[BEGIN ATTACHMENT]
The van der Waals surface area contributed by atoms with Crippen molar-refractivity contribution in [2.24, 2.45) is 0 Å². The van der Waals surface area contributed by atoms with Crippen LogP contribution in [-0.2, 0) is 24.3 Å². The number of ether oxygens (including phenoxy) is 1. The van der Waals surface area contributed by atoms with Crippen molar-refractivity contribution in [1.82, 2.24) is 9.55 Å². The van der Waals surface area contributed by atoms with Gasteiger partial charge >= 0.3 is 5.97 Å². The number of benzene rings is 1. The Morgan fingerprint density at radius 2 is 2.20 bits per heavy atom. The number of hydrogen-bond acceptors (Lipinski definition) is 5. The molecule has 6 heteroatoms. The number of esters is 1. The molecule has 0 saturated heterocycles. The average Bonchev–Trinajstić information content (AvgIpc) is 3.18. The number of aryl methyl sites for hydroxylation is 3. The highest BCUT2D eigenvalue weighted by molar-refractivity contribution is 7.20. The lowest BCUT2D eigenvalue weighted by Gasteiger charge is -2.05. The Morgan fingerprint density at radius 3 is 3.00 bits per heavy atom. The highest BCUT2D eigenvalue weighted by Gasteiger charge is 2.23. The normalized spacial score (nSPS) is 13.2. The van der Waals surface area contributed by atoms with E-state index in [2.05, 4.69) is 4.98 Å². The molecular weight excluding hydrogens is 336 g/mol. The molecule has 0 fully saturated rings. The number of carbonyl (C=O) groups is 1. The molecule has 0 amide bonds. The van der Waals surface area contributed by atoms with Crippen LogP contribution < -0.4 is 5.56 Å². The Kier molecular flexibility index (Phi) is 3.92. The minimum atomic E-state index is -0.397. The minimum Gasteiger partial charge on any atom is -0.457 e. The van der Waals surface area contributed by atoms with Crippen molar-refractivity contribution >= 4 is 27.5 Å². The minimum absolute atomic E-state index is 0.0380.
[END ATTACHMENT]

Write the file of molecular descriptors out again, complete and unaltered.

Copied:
The van der Waals surface area contributed by atoms with Crippen molar-refractivity contribution in [2.24, 2.45) is 0 Å². The van der Waals surface area contributed by atoms with Crippen LogP contribution in [-0.2, 0) is 24.3 Å². The number of ether oxygens (including phenoxy) is 1. The van der Waals surface area contributed by atoms with Crippen molar-refractivity contribution in [1.82, 2.24) is 9.55 Å². The van der Waals surface area contributed by atoms with Gasteiger partial charge >= 0.3 is 5.97 Å². The number of benzene rings is 1. The Morgan fingerprint density at radius 2 is 2.20 bits per heavy atom. The number of hydrogen-bond acceptors (Lipinski definition) is 5. The molecule has 6 heteroatoms. The number of esters is 1. The molecule has 0 saturated heterocycles. The average Bonchev–Trinajstić information content (AvgIpc) is 3.18. The number of aryl methyl sites for hydroxylation is 3. The highest BCUT2D eigenvalue weighted by molar-refractivity contribution is 7.20. The lowest BCUT2D eigenvalue weighted by Gasteiger charge is -2.05. The Morgan fingerprint density at radius 3 is 3.00 bits per heavy atom. The highest BCUT2D eigenvalue weighted by Gasteiger charge is 2.23. The normalized spacial score (nSPS) is 13.2. The van der Waals surface area contributed by atoms with E-state index in [2.05, 4.69) is 4.98 Å². The molecular weight excluding hydrogens is 336 g/mol. The molecule has 0 fully saturated rings. The number of carbonyl (C=O) groups is 1. The molecule has 0 amide bonds. The van der Waals surface area contributed by atoms with Crippen LogP contribution < -0.4 is 5.56 Å². The Kier molecular flexibility index (Phi) is 3.92. The minimum atomic E-state index is -0.397. The minimum Gasteiger partial charge on any atom is -0.457 e. The van der Waals surface area contributed by atoms with Crippen molar-refractivity contribution >= 4 is 27.5 Å². The minimum absolute atomic E-state index is 0.0380.